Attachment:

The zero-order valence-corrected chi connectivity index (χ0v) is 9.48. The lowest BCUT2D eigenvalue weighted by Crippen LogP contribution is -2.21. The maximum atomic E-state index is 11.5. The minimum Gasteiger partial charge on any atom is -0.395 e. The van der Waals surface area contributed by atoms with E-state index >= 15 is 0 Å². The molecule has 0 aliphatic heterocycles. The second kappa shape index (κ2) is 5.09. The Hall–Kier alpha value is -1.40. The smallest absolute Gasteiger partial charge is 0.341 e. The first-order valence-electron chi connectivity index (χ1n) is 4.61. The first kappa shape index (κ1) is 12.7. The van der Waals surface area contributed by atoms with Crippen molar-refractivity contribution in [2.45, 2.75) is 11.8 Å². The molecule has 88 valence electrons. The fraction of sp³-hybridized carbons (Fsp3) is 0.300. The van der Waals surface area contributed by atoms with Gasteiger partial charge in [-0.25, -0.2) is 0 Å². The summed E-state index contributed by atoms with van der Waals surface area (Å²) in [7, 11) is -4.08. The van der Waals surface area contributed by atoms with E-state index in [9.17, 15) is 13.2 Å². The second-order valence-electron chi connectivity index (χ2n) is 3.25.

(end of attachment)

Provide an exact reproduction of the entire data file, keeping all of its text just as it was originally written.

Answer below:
The zero-order valence-corrected chi connectivity index (χ0v) is 9.48. The lowest BCUT2D eigenvalue weighted by Crippen LogP contribution is -2.21. The maximum atomic E-state index is 11.5. The minimum Gasteiger partial charge on any atom is -0.395 e. The van der Waals surface area contributed by atoms with E-state index >= 15 is 0 Å². The molecule has 0 aliphatic heterocycles. The second kappa shape index (κ2) is 5.09. The Hall–Kier alpha value is -1.40. The smallest absolute Gasteiger partial charge is 0.341 e. The first-order valence-electron chi connectivity index (χ1n) is 4.61. The first kappa shape index (κ1) is 12.7. The van der Waals surface area contributed by atoms with Crippen molar-refractivity contribution in [2.45, 2.75) is 11.8 Å². The molecule has 88 valence electrons. The fraction of sp³-hybridized carbons (Fsp3) is 0.300. The van der Waals surface area contributed by atoms with Gasteiger partial charge in [-0.25, -0.2) is 0 Å². The summed E-state index contributed by atoms with van der Waals surface area (Å²) in [7, 11) is -4.08. The van der Waals surface area contributed by atoms with E-state index in [9.17, 15) is 13.2 Å². The second-order valence-electron chi connectivity index (χ2n) is 3.25.